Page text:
Notable Features:* The West Pakistan Muslim Personal Law (Shari’at) Application Act 1962 repealed the 1937 Muslim Personal Law (Shari’at) Application Act as well as provincial legislation on the application of Muslim personal law. The new Act directs the application of Muslim personal law, notwithstanding any custom or usage, to all questions of personal status and succession where the parties are Muslims. One particular provision of the new legislation states that, "[t]he limited estates in respect of immovable property held by Muslim females under the customary law are hereby terminated"; this constitutes the opposite stance to customary land law to the 1937 enactment, and so the new Act provides that it will not apply retrospectively.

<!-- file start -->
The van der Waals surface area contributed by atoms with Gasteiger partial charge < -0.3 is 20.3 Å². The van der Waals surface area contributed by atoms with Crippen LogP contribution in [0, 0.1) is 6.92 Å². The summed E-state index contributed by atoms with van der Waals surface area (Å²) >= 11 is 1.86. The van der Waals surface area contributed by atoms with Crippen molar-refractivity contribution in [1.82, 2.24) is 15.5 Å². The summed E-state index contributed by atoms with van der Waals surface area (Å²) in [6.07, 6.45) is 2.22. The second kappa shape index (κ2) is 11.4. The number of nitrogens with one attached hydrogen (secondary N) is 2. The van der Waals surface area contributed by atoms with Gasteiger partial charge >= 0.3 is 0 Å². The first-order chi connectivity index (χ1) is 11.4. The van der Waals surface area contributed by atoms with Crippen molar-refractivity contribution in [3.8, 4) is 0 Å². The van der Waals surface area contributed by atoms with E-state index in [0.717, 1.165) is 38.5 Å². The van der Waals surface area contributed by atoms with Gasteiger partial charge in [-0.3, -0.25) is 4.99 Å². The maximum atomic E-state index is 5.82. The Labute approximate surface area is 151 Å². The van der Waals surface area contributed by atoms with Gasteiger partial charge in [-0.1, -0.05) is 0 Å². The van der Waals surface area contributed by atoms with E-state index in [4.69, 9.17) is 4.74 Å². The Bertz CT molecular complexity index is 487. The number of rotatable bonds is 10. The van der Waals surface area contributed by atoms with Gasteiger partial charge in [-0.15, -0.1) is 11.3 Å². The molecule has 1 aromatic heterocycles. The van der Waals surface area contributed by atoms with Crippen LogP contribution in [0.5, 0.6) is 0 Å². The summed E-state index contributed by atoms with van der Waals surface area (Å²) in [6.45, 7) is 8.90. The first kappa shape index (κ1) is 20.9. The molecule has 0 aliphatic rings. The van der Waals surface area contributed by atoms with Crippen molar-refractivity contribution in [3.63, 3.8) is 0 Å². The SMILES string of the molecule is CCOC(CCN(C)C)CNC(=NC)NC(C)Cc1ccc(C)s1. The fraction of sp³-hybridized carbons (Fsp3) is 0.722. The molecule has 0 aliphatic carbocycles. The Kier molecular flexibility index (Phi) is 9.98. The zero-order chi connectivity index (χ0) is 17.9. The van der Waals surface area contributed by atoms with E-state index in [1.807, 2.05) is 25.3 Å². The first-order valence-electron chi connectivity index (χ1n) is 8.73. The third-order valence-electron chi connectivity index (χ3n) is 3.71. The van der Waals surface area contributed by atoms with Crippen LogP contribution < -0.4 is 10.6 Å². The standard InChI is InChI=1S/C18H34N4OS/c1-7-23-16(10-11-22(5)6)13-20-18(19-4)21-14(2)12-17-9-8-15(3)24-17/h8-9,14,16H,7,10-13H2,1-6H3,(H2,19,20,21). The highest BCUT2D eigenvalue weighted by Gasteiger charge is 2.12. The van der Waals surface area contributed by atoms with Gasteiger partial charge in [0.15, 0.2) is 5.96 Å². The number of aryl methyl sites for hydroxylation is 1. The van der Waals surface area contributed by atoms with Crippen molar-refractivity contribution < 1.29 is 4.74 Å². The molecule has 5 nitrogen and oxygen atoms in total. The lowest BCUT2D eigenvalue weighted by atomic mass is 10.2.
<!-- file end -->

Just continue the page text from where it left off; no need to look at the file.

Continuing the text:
The Child Marriage Restraint Act 1929 introduced penal sanctions for contracting child marriages. The minimum marriage age as the Act currently stands is 18 for males and 16 for females. Despite the provision of penalties for contracting under-age marriages, such unions are not rendered invalid. The issue of marriage guardianship is governed by classical law; according to the Hanafi school, an adult woman may contract her marriage without a wali, but the influence of custom is strong, as shown by the events surrounding the Saima Waheed case. In Abdul Waheed v. Asma Jehangir (PLD 1997 Lah 331), the question put before the Court was whether or not an adult Hanafi Muslim woman may contract herself in marriage without the consent of her wali. In this particular case, the woman was an adult Hanafi Muslim of 22 years of age who contracted a marriage with a college lecturer without the knowledge of her parents. Her father disapproved of her choice and attempted to file a suit under the Zina Ordinance 1979. The majority judgement of the Lahore High Court held that the basic essential requirement for the validity of the contract was the woman’s consent to the marriage, and not that of the wali. However, the tone of the discussion, including the recognition of the customary role of the wali, the endorsement of purdah (i.e., separation of men and women in public life), the focus on moral decline, the setting of the judgement (largely in terms of shari’a law, with little reference to the Constitution) and the call for legislation on the matter, all indicate that the classical Hanafi position and customary dictates are not in full accordance. As well, the decisions of the Federal Shari’a Court on matters relative to family law were held to be binding on the High Courts, while the Constitution had expressly barred the Federal Shari’a Court from interfering with Muslim personal law. Some commentators predict this may lead to a "gradual erosion of the protective features of the MFLO 1961".